So what does the future hold? Will the economy be on the path to recovery next year?

The second stimulus package still has some way to go, with most people receiving their $900 handouts from the government during April and May. To the extent that they are spent, they will increase demand during the second, June quarter of 2009.

The increase in approvals for new housing resulting from the government’s first home-buyers’ grant have still to be realised in terms of jobs and increased demand for building materials. The budget’s stimulus spending on infrastructure on schools, roads, ports, rail and other projects likewise will act as a stimulus. The $6 billion increase in military spending will result in some additional jobs, but could have done much more for people and job creation if redirected to public housing, employing doctors, nurses and teachers, public transport and the renewal energy projects.

Australia still has some way to go before it feels the full impact of the global recession. The government’s measures can only be expected to reduce the severity of the recession which is set to deepen.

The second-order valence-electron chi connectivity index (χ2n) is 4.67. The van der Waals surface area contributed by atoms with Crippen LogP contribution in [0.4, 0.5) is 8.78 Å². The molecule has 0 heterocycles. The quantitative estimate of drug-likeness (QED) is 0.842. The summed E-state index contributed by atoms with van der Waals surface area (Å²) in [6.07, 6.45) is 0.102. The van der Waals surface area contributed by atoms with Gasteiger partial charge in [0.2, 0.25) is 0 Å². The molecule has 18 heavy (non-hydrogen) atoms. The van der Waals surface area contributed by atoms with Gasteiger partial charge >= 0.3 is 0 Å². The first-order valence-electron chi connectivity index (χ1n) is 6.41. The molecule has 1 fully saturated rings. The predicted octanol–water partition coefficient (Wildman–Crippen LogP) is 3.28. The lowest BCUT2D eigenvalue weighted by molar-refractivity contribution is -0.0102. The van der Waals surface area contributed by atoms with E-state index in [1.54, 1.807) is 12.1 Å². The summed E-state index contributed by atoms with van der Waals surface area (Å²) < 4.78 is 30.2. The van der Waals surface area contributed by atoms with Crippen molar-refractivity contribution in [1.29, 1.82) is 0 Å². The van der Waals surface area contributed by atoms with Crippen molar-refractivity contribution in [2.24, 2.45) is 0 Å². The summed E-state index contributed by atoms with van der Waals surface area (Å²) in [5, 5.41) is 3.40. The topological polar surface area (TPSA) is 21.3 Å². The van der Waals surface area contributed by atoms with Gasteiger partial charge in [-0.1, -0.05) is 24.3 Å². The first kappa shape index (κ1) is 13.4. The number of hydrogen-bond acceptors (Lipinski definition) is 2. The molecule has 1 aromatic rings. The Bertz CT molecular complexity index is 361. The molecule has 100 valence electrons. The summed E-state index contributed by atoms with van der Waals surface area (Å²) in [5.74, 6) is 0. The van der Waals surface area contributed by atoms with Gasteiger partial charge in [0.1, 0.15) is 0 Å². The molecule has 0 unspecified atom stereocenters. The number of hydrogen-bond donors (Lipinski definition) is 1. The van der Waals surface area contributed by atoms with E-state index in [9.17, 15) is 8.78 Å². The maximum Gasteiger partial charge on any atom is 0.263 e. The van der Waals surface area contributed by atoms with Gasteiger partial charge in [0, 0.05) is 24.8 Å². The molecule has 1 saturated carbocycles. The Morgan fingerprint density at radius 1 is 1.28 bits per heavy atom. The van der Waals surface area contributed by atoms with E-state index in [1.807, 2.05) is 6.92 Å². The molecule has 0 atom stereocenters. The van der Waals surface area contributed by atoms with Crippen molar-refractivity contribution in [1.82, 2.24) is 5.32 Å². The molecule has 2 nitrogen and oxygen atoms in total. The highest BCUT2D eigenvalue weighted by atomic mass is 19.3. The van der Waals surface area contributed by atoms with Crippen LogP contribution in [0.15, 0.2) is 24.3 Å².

Wages fall

Workers’ incomes fell by 1.1 percent in the March quarter, a direct result of wage cuts, shorter working hours and sackings. They look set to shrink even further with predictions that unemployment will continue to increase. The social consequences are felt by working people who lose their jobs, homes, and cannot make ends meet. In narrow economic terms, lower incomes mean workers spend less on goods and services. This means more cuts in production, more sackings, more bankruptcies and job losses, more suffering as workers and their families bare the brunt of the crisis.

At some point, when a balance is reached between what is produced and what people can afford to purchase, recovery can begin. When this occurs, industry will be operating from a smaller base. New investments will be made to increase productivity (output per worker). Employers are determined not to restore wage rates and working conditions to pre-recession levels, and they appear to have the support of the government.

The government’s stimulus packages and job creating infrastructure projects are short-term in nature, to bring about a recovery in private profits. The jobs that are created will be temporary. After that, the intention is to leave it to the “markets” – the corporate sector.